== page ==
Preprocedural Urinalyses Common but Often Not Indicated

(Reuters Health) – Urinalyses are done within 30 days of 25% of common surgical procedures, and are not indicated in 89% of the cases, a U.S. study suggests.

Researchers examined insurance claims data for 13.2 million inpatient and outpatient procedures from 2007 to 2017. Procedures included breast surgery, cardiac surgery, colorectal surgery, general abdominal surgery, gynecological surgery, joint replacement procedures, neurosurgical procedures, orthopedic trauma and limb procedures, pacemaker procedures, prostate surgery, spinal surgery, thoracic surgery, thyroid surgery, and vascular surgery.

Based on claims data, researchers classified urinalyses as indicated when patients had the following diagnoses: acute cystitis, other disorders of the urethra, urethritis, fever, dysuria, altered mental state, urinary frequency, or urinary urgency. Across all the procedure categories, the proportion of urinalyses that were not indicated ranged from 84% to 94%.

“In a way, it is not surprising in that practice patterns can remain entrenched despite guideline updates and evolution of best practices,” said lead study author Dr. Erica Shenoy, associate chief of the infection control unit at Massachusetts General Hospital and an associate professor at Harvard Medical School in Boston.

“That said, to find that about 90% of all preprocedural analysis were not plausibly indicated and that a subset of these were then linked to antibiotic prescribing shows us how much opportunity there is to improve the care of our patients,” Dr. Shenoy said by email.

Depending on the procedure, the proportion of urinalysis tests resulting in antibiotic prescriptions ranged from 5.8% to 28.0%, researchers report in JAMA Internal Medicine.

When patients got urinalyses, the mean price per test was $17 and a mean of 79.5% of the price was paid by insurance. The mean cost of antibiotics ranged from $20 to $65 per course, with course durations ranging from 5.9 to 10.5 days.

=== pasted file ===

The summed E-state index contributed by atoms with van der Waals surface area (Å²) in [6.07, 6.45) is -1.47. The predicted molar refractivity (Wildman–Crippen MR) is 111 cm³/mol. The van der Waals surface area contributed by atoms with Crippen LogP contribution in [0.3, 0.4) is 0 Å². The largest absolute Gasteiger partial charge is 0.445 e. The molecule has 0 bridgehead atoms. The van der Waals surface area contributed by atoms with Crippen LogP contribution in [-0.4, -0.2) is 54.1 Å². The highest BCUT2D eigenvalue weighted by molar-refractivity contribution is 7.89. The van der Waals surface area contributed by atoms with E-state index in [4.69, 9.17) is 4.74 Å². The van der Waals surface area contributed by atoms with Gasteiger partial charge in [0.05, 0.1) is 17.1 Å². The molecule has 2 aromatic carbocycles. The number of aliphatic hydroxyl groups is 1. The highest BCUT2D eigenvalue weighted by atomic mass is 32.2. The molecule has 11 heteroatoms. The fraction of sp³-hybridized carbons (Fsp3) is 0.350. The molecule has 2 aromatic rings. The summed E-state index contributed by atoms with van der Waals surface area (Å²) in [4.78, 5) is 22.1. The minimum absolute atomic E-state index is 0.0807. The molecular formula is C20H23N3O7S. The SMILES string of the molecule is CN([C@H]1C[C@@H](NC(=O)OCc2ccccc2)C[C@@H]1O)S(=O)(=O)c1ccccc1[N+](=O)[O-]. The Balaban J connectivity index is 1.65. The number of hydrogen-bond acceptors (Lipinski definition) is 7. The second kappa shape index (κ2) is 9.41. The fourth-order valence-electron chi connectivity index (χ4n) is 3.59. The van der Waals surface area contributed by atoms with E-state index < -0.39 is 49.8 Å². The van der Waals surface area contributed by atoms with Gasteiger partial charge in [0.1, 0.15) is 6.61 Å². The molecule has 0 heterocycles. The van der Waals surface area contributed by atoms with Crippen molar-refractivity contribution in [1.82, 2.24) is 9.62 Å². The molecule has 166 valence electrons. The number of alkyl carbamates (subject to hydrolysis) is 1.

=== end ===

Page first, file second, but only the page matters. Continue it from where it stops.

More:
One limitation of the study is that it only used data from IBM Watson MarketScan and commercial and Medicare claims. Results also may not be generalizable to Medicaid patients or populations with different types of prescription drug benefits that have different coverage for antibiotics than what was available to patients in the study.

Another limitation is that researchers lacked detailed clinical information that might help more accurately determine whether urinalyses or antibiotics were indicated in individual cases.

“There are a select few indications for pre-procedural urinalysis and treatment in an asymptomatic patient including prosthesis implantation, urological procedure, and during pregnancy,” said Dr. Niloofar Latifi, who co-authored an editorial accompanying the study while at Beth Israel Deaconess Medical Center.

“Urine testing and treatment prior to procedures should otherwise only occur in the setting of symptoms of urinary tract infection,” said Dr. Latifi, now an assistant professor at Johns Hopkins University School of Medicine in Baltimore.

Clinicians can serve as advocates for reducing low-value perioperative testing by changing cultural and institutional standards, Dr. Latifi said by email.

“It is important to note that only focusing on the education of individual clinicians may not be sufficient as prior studies have shown that a supplemental strategy such as point of care guidance in EHR, auditing, and feedback will improve outcomes,” Dr. Latifi added.

SOURCE: and JAMA Internal Medicine, online August 2, 2021.

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